The California Court of Appeals recently gave Uber and Lyft more time to comply with a new law that would have made drivers employees and not independent contractors. This would have had a major effect on the drivers’ rights under the state’s workers’ compensation laws by enabling Uber and Lyft drivers to receive medical treatment and indemnity benefits under workers’ compensation if they were injured in a car crash, for example.
The change in the law would not only have affected Uber and Lyft drivers, but all independent contractors. Every independent contractor would have to undergo the new “ABC test” to determine who is/isn’t an independent contractor.
The California law that the court recently halted stated that a worker could only be an independent contractor if they met each of these 3 factors:
- The worker is free from the control and direction of the hiring entity in connection with the work’s performance, both under the contract for the performance of the work and in fact.
- The worker performs work that is outside the usual course of the hiring entity’s business.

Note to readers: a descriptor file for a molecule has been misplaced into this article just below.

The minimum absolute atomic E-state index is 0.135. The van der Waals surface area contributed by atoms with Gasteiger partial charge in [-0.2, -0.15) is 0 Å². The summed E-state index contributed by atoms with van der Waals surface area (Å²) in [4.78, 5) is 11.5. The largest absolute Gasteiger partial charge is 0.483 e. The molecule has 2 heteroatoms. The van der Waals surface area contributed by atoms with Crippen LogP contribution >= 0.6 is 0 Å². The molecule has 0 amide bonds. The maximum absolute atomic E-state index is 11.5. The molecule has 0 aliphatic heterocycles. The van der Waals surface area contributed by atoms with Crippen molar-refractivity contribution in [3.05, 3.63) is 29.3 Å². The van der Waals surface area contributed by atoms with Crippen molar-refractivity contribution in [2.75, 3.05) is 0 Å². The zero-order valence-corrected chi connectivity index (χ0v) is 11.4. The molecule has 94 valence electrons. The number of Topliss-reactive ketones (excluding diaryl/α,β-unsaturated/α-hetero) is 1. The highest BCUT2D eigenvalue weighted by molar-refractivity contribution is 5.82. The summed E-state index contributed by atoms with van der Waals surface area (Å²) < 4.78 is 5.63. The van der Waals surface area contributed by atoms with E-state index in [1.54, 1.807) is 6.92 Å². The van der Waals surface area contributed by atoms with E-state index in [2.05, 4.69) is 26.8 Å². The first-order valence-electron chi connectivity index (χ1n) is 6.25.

- The worker is customarily engaged in an independently established trade, occupation, or business of the same nature as the work performed.
This test makes it very hard for an individual to be legally considered an independent contractor.
In the world of Uber and Lyft drivers, they are engaged in work that is the principle part of the company’s interests (i.e. “ridesharing”). If a worker is not an independent contractor, they would be an official employee and therefore provided with all of the benefits a worker should be entitled to if they are injured at work.
Georgia has yet to adopt this test and still uses a 13-part test to determine if the individual is an employee or an independent contractor. It’s a matter of fact that is determined by an administrative law judge and is based on many factors.